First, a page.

Table of Contents


Bora (locally called BURA) is a gusty northeasterly downslope windstorm often occurring along the eastern coast of the Adriatic Sea, at the leeward side of the Dinaric Alps (Velebit, Dinara and Biokovo mountains).

Common Remarks


In strong bora episodes hourly mean wind speeds often surpass 20 m/s with gusts reaching up to 50 or even 65 m/s. In other words, it can reach hurricane-force wind speeds. Severe bora with maximum gusts exceeding 40 m/s may appear along the entire Adriatic coast, but its duration and frequency generally decrease from north to south.

Bora significantly affects the dynamics of currents in the Adriatic Sea. It causes difficulties with aviation as well as land and marine traffic, and in most cases it has an unfavorable impact on agriculture. The spatio-temporal distribution of wind speeds during bora episodes is influenced by the complex orography, with the height and width of the mountain range growing from northwest to southeast.

Winds similar to bora can be found in several other places in the world: along the Black Sea coast at the root of Caucasus Mountains, in the Gulf of Tehuantepec on the Mexican Pacific coast (called Papagayos or Tehuantepecers), as well as in the Kanto Plain in Japan where an exceptionally cold downslope wind prevailing on the leeward side of the Honshu island during winter monsoons is known as Oroshi or Karakaze (meaning dry wind).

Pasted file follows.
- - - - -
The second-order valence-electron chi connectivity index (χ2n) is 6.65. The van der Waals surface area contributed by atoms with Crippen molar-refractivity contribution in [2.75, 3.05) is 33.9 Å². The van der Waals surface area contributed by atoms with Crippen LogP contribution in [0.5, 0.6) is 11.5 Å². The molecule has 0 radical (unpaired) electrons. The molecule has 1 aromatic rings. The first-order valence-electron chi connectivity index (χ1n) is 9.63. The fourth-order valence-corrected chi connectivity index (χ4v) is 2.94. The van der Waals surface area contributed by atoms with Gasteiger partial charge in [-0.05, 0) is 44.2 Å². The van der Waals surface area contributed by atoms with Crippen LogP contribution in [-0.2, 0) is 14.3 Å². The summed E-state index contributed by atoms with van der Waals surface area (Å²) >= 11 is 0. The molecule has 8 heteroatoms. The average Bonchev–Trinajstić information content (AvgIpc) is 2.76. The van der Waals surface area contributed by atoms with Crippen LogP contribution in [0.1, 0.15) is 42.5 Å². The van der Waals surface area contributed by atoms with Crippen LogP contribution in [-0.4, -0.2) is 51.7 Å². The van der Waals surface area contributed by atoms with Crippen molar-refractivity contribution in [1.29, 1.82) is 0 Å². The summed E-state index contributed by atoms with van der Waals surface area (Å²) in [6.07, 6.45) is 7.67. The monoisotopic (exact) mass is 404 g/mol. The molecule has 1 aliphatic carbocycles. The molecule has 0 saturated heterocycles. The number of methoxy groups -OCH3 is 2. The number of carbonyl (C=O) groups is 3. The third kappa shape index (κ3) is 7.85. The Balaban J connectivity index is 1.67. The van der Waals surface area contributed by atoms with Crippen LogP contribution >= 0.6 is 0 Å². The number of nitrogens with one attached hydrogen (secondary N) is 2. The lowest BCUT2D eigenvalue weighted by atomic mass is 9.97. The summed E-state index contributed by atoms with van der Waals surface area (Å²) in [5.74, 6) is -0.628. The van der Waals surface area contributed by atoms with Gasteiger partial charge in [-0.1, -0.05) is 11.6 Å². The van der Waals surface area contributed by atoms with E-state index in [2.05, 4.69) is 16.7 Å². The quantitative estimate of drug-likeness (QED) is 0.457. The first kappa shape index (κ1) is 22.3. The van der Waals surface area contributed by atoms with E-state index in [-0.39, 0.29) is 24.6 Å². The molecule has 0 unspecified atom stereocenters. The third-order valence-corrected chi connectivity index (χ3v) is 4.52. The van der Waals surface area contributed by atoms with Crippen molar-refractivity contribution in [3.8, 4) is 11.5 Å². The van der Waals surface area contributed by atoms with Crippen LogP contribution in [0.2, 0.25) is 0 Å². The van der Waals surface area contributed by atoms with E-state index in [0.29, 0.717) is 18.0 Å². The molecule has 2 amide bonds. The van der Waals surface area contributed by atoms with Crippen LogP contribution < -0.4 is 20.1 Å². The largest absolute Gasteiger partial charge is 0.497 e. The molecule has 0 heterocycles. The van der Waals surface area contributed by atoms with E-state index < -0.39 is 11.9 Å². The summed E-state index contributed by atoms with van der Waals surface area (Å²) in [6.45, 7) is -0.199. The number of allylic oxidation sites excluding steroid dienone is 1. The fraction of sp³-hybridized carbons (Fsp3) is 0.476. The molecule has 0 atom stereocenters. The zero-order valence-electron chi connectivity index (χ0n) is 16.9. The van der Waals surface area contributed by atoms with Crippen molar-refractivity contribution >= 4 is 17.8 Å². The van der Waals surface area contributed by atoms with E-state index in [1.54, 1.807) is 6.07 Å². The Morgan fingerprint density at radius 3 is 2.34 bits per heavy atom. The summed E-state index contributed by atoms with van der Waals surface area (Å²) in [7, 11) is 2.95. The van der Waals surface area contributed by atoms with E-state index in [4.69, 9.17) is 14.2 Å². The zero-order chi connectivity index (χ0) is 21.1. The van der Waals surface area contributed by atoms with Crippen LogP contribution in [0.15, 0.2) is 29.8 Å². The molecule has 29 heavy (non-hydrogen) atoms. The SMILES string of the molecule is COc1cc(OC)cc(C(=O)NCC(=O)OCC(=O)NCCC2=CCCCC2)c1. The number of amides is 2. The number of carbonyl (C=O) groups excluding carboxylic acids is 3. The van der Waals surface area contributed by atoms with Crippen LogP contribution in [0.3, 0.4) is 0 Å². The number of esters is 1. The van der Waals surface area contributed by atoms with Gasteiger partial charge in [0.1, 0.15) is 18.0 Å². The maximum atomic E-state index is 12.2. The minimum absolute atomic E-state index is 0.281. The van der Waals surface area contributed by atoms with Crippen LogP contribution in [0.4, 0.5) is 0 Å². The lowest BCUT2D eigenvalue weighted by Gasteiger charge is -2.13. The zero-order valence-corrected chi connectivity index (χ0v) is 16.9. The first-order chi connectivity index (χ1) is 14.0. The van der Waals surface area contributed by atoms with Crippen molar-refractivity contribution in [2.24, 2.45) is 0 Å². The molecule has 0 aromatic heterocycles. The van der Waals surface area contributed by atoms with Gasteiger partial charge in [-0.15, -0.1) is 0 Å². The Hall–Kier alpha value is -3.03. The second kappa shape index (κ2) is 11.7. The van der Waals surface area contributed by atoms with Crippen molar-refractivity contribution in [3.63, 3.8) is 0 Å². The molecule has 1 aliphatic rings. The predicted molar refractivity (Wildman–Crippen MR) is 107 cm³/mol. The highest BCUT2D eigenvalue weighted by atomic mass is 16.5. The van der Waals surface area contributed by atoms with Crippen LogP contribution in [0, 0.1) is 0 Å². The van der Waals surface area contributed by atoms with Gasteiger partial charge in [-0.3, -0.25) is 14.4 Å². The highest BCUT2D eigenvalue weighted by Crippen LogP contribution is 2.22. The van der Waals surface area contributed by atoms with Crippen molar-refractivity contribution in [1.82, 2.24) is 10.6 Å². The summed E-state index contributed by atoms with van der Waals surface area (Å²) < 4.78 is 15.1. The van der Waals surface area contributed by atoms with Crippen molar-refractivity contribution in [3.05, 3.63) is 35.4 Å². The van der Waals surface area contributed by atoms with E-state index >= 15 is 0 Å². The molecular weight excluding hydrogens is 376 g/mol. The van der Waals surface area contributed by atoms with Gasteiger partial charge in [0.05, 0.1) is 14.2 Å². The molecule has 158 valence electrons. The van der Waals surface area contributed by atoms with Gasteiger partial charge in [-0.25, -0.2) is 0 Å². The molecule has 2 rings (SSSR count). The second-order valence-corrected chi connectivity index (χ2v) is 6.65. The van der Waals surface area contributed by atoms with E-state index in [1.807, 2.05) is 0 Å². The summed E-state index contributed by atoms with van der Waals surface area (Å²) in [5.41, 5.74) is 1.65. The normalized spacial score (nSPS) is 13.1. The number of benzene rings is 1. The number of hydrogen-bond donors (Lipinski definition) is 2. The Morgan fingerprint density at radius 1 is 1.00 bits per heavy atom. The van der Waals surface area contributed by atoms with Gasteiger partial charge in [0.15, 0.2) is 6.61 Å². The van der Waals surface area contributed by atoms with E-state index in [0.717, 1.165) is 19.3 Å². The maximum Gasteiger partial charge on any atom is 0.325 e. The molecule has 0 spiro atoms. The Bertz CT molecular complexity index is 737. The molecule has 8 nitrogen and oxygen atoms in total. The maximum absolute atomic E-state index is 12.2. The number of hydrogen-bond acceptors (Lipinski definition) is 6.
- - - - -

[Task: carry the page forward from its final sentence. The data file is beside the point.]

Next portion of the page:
I. Appareance In Satellite Data

Learn about how to recognise and detect bora in satellite images.

Go »

II. Meteorological Physical Background

Find out more about the meteorlogical and physical background of bora.

Go »

III. Key Parameters

Learn which key parameters to use for monitoring bora.

Go »

IV. Typical Appearance In Vertical Cross Sections

Find out the typical appearance of bora in vertical cross sections.

Go »

V. Weather Events

Explore the weather events associated with bora.

Go »

VI. References

Let these comprehensive documents in the references assist you in finding more about bora.

Go »